Have you ever noticed that when you meet someone who went to undergrad or law school or business school or medical school at Harvard University, and you ask that person where they went to school, the usual response is, “A place in Boston.”
Because this answer is so common, I’ve put some thought into it. At first blush, it seems to show a good deal of modesty. Folks at most other universities consider Harvard to be the pinnacle of education in the United States. Instead of announcing it to the world, these alumni show a bit of discretion.
On the other hand, perhaps it’s false modesty. “A place in Boston” certainly begs the question, “Which place in Boston?” Besides, it’s not even Boston. Harvard is in Cambridge, which, owing to the nominal connection to that renowned English university, might add an air of haughtiness. “Oh, a place in Cambridge.” Then again, “A place in Cambridge” could be MIT for that matter, but–sorry Louisa–we’re just not that impressed. So naming “Boston” rather than “Cambridge” or “Harvard” adds a sense of vagueness which could be argued to be dismissive.
In further support of my false modesty theory, I wonder what these people would say if they were talking to a known Stanford or Duke or Vanderbilt grad? Would they just go ahead and say “Harvard”? If so, does that mean they are simply shielding those of us who went to State U from encountering the devastating transcendence of belonging to such an alma mater? There’s nothing condescending about, “I went to Ohio State.” But, “Oh, a place in Boston”… Well, to that I say, “Sorry that I had no interest in majoring in gender studies, and–oh dear–I never signed up for the lacrosse club team, but really, it’s okay to tell me that you went to Harvard!”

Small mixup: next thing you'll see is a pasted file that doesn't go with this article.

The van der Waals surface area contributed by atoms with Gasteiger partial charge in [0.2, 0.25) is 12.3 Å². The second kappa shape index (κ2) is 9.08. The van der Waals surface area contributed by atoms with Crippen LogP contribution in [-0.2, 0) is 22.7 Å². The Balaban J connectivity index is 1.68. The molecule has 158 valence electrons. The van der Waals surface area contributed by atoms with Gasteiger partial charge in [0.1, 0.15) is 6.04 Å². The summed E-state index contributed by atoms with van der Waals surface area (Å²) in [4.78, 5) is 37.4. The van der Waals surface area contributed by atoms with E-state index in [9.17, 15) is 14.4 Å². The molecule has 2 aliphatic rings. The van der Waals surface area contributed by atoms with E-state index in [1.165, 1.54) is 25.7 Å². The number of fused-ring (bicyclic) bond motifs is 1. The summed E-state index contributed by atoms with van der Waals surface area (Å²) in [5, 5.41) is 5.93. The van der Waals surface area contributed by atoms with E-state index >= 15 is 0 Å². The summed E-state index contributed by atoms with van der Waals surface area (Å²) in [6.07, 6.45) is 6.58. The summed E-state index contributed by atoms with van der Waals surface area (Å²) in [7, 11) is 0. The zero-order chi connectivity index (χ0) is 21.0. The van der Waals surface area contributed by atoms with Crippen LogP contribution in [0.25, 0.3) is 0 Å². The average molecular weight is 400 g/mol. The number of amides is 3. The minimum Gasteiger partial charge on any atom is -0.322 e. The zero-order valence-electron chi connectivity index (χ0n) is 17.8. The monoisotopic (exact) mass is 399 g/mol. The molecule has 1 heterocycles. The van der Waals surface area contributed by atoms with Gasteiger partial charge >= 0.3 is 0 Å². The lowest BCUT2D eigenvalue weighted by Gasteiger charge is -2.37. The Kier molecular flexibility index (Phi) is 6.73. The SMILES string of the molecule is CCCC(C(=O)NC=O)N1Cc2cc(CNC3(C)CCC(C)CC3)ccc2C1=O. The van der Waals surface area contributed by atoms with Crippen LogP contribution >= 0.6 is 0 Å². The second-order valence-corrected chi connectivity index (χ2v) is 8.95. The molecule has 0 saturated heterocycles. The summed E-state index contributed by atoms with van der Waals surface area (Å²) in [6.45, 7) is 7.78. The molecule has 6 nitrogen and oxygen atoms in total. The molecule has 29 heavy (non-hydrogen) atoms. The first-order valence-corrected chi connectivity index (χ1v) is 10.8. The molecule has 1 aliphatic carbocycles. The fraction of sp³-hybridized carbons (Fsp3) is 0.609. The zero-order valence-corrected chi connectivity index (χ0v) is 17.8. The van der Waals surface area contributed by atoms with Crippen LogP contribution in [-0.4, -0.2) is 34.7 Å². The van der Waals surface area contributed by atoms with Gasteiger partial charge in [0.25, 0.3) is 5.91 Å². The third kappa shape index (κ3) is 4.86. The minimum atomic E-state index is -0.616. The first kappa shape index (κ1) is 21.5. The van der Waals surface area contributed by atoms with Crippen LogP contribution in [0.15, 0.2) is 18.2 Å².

On a different note, I recently read an article in The Economist about the financial strains of Oxford University. Most interesting was the bar graph which showed top university endowments from around the world. I wish I would take the effort to scan this, because the visual compilation of data is impressive. I’ll simply list the wealthiest universities and their respective estimated endowments (in British pounds, converted at $1.9 to 1 pound). Imagine the bar graph, if you will. Or plot it on a spreadsheet.
- Harvard 13+ billion
- Yale 8 billion
- Stanford 6+ billion
- University of Texas (!) 6 billion
- Princeton 5.9 billion
- MIT 3.5 billion
- Cambridge 3.3 billion
- Oxford 3 billion
- University of California 2.7 billion
- Columbia 2.7 billion
I was surprised that the University of Texas is so wealthy. Also surprised that the sum of the ancient giants’ endowments (Oxford and Cambridge) is barely more than Stanford’s or Princeton’s.
And one final thought; a corollary of sorts: Are all “Ivy Leaguers” created equal, or are there various levels of credibility to membership? In my mind, Harvard, Yale, and Princeton are the triumvirate of American university education. Then there are schools like Columbia and the University of Pennsylvania which, though venerable, just don’t quite have that zippy instant name recognition shared by the Massachusetts, Connecticut, and New Jersey institutions. And finally, those other Ivy League schools everyone has trouble remembering. Let’s see, Brown, and…I’m going to have to think…Dartmouth! Oh yeah, Cornell. Is that it?
Well, enough said this evening. Enough toes stepped on. Good night, and study hard!